7th Annual Eric G Madden FAR Golf Outing
Saturday, June 10, 2023 10:00am
White Pines Golf Club – 500 W Jefferson Street, Bensenville, IL 6010
2022 Annual Letter
Hanging in a gallery at the Art Institute of Chicago (ARTIC) is a painting that I love and one with which many of you are probably familiar – Edward Hopper’s Nighthawks. I love its stark lines and the cool mid-20th century vibes: men in fedoras dressed in suits, women in flowy dresses, and a soda jerk behind the diner counter. I visit it just about every time I get downtown. And after dragging my children to see it many times when they were growing up, I think they came to love it too! Don’t think me sacrilegious, but I actually bought a repro a few years back because I do love this painting so much!
During the pandemic, a friend called my attention to an article about Nighthawks, and I must say — that before reading that, I really did not know the complete back story of this painting. The article, written by an ARTIC curator, talked about how Nighthawks could be viewed as a ‘beacon of light’ in the darkness — for the times when it was created and that just possibly — it could be seen as such during the pandemic. While I knew that the artist had created Nighthawksshortly after the Attack on Pearl Harbor in 1941, I never knew that after that attack, New York City had ‘blackout’ drills due to the fear that Axis powers might attempt to make air or sea attacks on our eastern seaboard! Apparently during that perilous time, Hopper, looking for inspiration, would walk the darkened streets of NYC and —–whether he actually saw this diner or just imagined it, whether it was his intention or just an art connoisseur’s interpretation — he created Nighthawks and to many, it depicts an oasis of light in dark times.
As a high school teacher, back in those not-so-long-ago days of pandemic ‘remote learning,’ I was always searching for a novel hook to engage my bored students. I thought this short article might be just the thing to do that. And it did — many of my students who read the article arrived at different interpretations of the painting, which to me – is the essence of the function and beauty of art in our lives. Many of their ideas, however, centered around the ‘darkness’ surrounding the lit diner and I think it helped them realize as they coped with the isolation of the pandemic, that during life we all —— inevitably will encounter some ‘dark times’ — but as long and difficult as dark times may seem while they are occurring, ultimately – dark times are fleeting and the light will, without a doubt, soon return. I think that is important to remember!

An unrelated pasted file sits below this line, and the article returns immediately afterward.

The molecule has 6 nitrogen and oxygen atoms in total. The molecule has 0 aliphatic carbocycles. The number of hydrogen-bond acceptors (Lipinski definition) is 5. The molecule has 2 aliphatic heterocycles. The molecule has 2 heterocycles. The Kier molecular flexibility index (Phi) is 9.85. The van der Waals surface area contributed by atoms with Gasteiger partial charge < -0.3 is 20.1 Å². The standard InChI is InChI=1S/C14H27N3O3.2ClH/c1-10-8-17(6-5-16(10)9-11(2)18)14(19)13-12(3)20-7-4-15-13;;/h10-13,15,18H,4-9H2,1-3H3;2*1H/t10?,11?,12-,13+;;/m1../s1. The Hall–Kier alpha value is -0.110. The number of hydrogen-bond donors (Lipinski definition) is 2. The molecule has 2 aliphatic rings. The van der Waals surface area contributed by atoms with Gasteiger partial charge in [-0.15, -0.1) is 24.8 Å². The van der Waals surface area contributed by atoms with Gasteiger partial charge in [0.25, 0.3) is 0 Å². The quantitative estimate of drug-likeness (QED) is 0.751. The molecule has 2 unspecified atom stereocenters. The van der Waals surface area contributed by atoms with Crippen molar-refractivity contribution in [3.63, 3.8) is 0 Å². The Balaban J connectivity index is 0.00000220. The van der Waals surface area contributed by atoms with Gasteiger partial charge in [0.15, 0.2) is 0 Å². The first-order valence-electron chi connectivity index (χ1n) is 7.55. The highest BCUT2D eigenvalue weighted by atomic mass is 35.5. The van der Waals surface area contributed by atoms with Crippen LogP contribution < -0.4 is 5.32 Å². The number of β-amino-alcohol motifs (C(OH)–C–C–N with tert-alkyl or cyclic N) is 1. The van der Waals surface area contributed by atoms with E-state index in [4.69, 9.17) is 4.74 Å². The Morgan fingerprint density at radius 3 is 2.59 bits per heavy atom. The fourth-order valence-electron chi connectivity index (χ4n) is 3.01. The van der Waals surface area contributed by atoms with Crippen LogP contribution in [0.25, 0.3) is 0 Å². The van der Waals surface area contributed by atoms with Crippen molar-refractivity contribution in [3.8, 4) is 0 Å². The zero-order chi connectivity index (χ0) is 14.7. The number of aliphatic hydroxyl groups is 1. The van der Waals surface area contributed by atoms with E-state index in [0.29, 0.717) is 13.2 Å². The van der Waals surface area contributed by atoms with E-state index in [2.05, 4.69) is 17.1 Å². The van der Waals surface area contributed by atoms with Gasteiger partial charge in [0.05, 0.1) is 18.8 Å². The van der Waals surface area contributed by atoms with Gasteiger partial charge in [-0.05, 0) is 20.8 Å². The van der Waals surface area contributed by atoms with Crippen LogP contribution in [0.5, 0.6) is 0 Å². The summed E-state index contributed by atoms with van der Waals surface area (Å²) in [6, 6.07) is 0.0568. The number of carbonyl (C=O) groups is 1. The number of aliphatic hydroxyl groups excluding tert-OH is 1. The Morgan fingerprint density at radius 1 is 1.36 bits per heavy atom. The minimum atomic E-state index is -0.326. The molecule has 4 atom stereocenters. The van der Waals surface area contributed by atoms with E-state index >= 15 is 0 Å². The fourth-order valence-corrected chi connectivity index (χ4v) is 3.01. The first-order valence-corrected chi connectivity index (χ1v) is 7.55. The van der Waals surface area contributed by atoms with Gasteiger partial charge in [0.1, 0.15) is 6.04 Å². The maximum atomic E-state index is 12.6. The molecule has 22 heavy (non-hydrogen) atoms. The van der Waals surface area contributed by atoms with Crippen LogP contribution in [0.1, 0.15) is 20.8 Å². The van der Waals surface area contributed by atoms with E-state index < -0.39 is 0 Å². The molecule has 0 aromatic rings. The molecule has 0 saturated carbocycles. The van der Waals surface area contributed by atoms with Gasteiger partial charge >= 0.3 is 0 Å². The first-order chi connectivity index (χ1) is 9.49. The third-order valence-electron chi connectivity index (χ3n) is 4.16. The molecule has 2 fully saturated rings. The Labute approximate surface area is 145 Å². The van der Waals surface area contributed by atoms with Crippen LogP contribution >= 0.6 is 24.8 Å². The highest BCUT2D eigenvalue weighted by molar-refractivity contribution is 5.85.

That’s really what the Foundation for Alcoholism Research (FAR) was for my family – a beacon of light — a dim one at the time, but when we lost Eric to Alcohol Use Disorder (AUD), we were desperate to make some sense out of the tragedy of the disease that had happened to him. With an estimated 15.6 million Americans suffering from AUD, it is rare that you or someone you know is not affected by this cunning disease. I hope FAR is offering a beacon of hope – by funding research to shed some light onto the little understood or misunderstood disease of AUD.
As a small 501(C)3 charity, FAR has raised over $300K in the last 6 years, and we have awarded grants totaling $160K. This may not sound impressive in comparison with the multi-million dollar grants you read about universities receiving, but these “seed grants” will enable our teams to gather the ‘proof of concept’ data they need to successfully apply for larger monetary support. Our two research teams are extending their projects each for another half year and both have offered some very promising preliminary findings.
One team is studying functional brain differences between patients with AUD and healthy controls. With support in part from FAR, they performed preliminary analyses in an existing NIH dataset of AUD patients and controls showing differences in the way the brain functions in response to rewards between the groups. The chief researcher states that this study “…demonstrates clear differences in reward processing and impulsivity in subjects diagnosed with AUD as opposed to the control subjects.” FAR is funding a follow-up pilot study in which they are taking new functional brain MRIs from participants who drink heavily (with and without AUD) and comparing the scans to control subjects without the disease. The follow up study is meant to build upon their preliminary findings by exploring differences in brain function related to impulsive behavior and “craving” for alcohol in response to alcohol “cues”, amongst other things. This further supports the disease model of AUD and is suggestive for healthcare professionals in terms of developing more effective treatment protocols. Additionally, they hope to find evidence of differences in observed brain function that can be used to develop and target new treatments for AUD. “We could then test new potential treatments by seeing if they modify or attenuate those brain differences in the scanner.” Our other team has collected and analyzed data from over 10,000 patients diagnosed with AUD. So far, analysis is showing that “…drinking early in adolescence is a potential risk factor for alcohol dependence and comorbid suicidal intentions.” The chief researcher proposes that “[i]f proven, early education involving parents and schools may be an accessible preventative approach…” Both studies appear to be gathering data that will refute the reprehensible but common ‘character flaw’ view of AUD and support the operational disease model of AUD!